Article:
I got this question over Twitter: “I want to go freelance and work for myself, as that is something I’ve wanted to do for a long time but have never had the courage or push to do it. What advise could you give to someone thinking of going down this path? What do you know now that you wish you knew in the beginning?”
That’s a big topic to unroll.
I think freelancing is the ultimate freedom.
I’ve never been hired by a company, and in the beginning (2008) I’ve worked as a freelancer and contractor, then gradually moved to my own little software products business, then moved back to contracting, and then gradually shut this activity down when my own projects started being my income.
The best way to move to freelancing if you are currently employed is to ask your employer to pay you as a contractor. Or past employers, if that’s something you have and you have good relationships with. Or past colleagues.
One way to start is through those big and famous marketplaces where you can find job postings for freelancers.
It highly depends on where you live, as freelancing marketplaces can be good in low-cost-of-living countries, but terrible for other countries.
It can be a good option, or not.
The ideal would be to find a local company through local events, through friends, or just plain cold email or calling, asking if they could use some help, even if you are just starting out.
Companies like to use contractors because they can save a lot of money and fire you at will, but this is your strength too - you can move away any time you want.
Another way, which I find optimal personally, is to provide productized services. Fiverr is a good site for that. You pick a niche, define your precise service, and let people “choose you” rather than trying to find a client.
Choosing a niche is key. Freelancing is one of those activities where being specialized is a great advantage. Being the #1 expert in your area for something specific can lead to higher pay and better opportunities.
Sometimes those little one-time services can lead to much bigger contracts or ongoing collaborations.
If you are missing the confidence, it’s normal. Just start small. What can you do? Can you review technical blog posts? Can you take care of a Gatsby or Hugo blog? Can you do redesigns? You don’t need to start building mobile apps or big React websites.
You can, of course, if that’s your expertise. But don’t be fooled by thinking you’re not good enough for it before you can start.
You can start with low prices if this makes you more comfortable, but also remember to not present yourself as a cheap alternative that undersells their services. Quickly move on to charging appropriately, as this will land you better clients, it will be less stressful, you’ll work on more interesting projects, and it’s just better in any way.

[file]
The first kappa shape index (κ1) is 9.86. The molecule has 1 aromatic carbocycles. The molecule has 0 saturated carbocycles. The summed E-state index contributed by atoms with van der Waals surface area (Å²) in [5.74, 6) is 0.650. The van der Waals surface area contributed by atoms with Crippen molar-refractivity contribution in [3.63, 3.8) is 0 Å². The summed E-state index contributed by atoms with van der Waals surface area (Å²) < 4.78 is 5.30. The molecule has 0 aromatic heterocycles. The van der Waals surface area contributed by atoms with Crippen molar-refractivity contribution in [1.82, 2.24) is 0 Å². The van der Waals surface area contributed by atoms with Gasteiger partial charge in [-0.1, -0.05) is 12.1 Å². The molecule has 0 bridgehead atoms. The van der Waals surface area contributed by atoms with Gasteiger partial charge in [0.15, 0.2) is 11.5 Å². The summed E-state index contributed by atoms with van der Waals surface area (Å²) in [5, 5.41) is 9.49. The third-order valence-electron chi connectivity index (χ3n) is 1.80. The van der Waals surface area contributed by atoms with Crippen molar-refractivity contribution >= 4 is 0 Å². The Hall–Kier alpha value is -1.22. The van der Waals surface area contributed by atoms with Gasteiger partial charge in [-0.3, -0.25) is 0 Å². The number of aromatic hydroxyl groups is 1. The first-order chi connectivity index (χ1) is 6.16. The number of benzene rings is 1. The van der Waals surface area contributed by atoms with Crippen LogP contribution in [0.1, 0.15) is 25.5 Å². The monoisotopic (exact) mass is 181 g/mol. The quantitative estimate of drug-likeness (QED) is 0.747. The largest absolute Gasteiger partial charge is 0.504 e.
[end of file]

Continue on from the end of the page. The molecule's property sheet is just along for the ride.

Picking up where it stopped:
Also don’t be afraid to fire your clients and refusing work if that’s not what you want to focus on. Learn to say no.
More lab tutorials:
- The stack I use to run this blog
- 8 good reasons to become a software developer
- SEO for developers writing blogs
- Review of the book The 4-Hour Work Week
- Build a lifestyle business
- Build your own platform
- As an indie maker, what kind of product should you build?
- Create your own job security
- Developers, learn marketing
- The freedom of a product business
- Generating value
- Have a purpose for your business
- The idea is nothing
- The niche
- Remote working for software developers
- Product / market fit
- The best podcasts for frontend developers
- Why should I create an email list?
- Disconnect time from money
- The scarcity principle applied to software products
- The social proof principle
- How I added Dark Mode to my website
- My notes on the Deep Work book
- The pros of using a boring stack
- How to estimate programming time
- On going independent as a developer
- How to learn how to learn
- Why interview questions for programming jobs are so difficult?
- Do I need a degree to be a programmer?
- Everyone can learn programming
- How to be productive
- How to get the real number of pageviews of a static site
- Have you filled a developer bucket today?
- How I record my videos
- All the software projects I made in the past
- Tutorial purgatory from the perspective of a tutorial maker
- Every developer should have a blog. Here’s why, and how to stick with it
- Having a business mindset for developers
- How to write Unmaintainable Code
- What is Imposter Syndrome
- How to work from home without going crazy
- How I prototype a Web Page
- You should be the worst developer in your team
- How to start a blog using Hugo
- Write what you don't know
- How to block distractions using uBlock Origin
- Coding is an art
- I wrote 1 blog post every day for 2 years. Here's 5 things I learned about SEO
- Dealing with the fire
- On being a generalist
- The Developer’s Dilemma
- My plan for being hired as a Go developer. In 2017
- Productivity gains of using a Mac and an iOS device
- How to go from tutorials to your own project
- This is my little Digital Garden
- How to start freelancing as a developer
- Sharing the Journey Towards Building a Software Product Business
- Subfolder vs subdomain
- How I use text expanding to save time
- Software is a superpower
- I love books